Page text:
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  11. PPD is real, I have never been on meds, but when I look back at who I was the first two years after my oldest was born, I don't recognize myself (I just didn't know it at the time). I'm glad I'm back to finally be back to the old Jenny! It's a great thing to talk about! Moms also need to realize that they need the support of other moms. This is huge. Having other moms around me helped me to get back to normal. It helps you realize that being a mom is hard and that it's OK. My advise to all new moms is that If you don't have community as a mom then find a community! And not just online! You need to see real life moms around you. MOPS international is a great way to meet moms and other mom groups are all over! Don't be afraid to look for other moms "inorganically" this way! Thanks for sharing your story!

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  12. Hooray for chemistry! I was taking an antidepressant that stopped working and my doc added Abilify. I was soon myself again. I know I will take mess the rest of my life. I take daily meds for thyroid just like my husband foes for diabetes. Thank God we have doctors and medications!

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  13. Yes, yes, yes! I have that little blue pill too, and a little white one, and an anti-anxiety one that you pop under your tongue and it melts. Does it sound extreme? Yeah, let me tell you what's extreme: being so depressed that you seriously consider locking up all the sharp knives in the house. Modern medicine is a wonderful thing. I'm so glad, Bonnie, that you are able to once again enjoy life! It's too short to miss.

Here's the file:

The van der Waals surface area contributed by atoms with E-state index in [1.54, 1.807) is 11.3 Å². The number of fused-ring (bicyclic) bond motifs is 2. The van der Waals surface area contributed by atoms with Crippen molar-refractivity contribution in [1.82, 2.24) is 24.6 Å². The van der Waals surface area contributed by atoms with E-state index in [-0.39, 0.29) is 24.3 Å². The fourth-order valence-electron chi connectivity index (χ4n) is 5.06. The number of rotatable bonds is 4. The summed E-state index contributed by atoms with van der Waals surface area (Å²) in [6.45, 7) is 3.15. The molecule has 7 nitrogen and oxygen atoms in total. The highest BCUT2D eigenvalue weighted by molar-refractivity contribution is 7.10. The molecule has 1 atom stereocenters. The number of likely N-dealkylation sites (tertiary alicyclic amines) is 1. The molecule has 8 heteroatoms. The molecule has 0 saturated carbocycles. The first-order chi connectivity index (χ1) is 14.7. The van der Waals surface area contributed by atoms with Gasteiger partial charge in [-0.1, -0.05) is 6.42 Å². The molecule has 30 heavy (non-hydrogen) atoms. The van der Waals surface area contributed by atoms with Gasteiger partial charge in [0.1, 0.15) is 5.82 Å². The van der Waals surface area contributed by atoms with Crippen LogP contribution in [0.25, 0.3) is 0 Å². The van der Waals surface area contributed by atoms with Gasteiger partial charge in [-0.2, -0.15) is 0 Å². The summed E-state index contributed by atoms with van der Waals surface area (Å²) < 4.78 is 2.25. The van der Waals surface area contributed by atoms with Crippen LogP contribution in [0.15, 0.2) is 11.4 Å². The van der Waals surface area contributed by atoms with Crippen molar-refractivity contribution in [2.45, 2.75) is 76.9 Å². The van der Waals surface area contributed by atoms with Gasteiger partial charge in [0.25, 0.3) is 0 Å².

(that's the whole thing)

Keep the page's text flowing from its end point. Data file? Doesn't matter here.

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  14. I wish I had been brave enough to get on an antidepressant during my PPD. The first year of my second child's life I was in such a bad place.
    Thank you for your openness. I know it is encouraging to so many women.

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  15. You know, I think it's phenomenal how many of you are also willing to say, "I take/took meds too!" Thank you for chiming in. It's so nice to think you're going to be standing on your own and then look around and see you're surrounded by really good people.

    God bless you all!

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  16. Good for you Bonnie for making the choice to be healthy! Here's to a bright new year!

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  17. Wow wow wow! So enlightened by this post! Thanks Bonnie!

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  18. Bonnie said: "To be fair I should also say that in a completely non-prideful and non-vain way I was afraid to take a pill. ...I thought of it in terms of the Rolling Stones song "Mother's Little Helper..."

    Exactly! This, I think, is really a huge issue for lots of us hesitating to seek help. At least for me, the fear of taking psychotropic drugs to "alter your consciousness" is so great, I just recoil from the very thought of it, which is what you seem to be saying was a factor in stopping you from seeking help. And it's true---who wants to be a drugged up mom, or grandma, or sister, or anybody?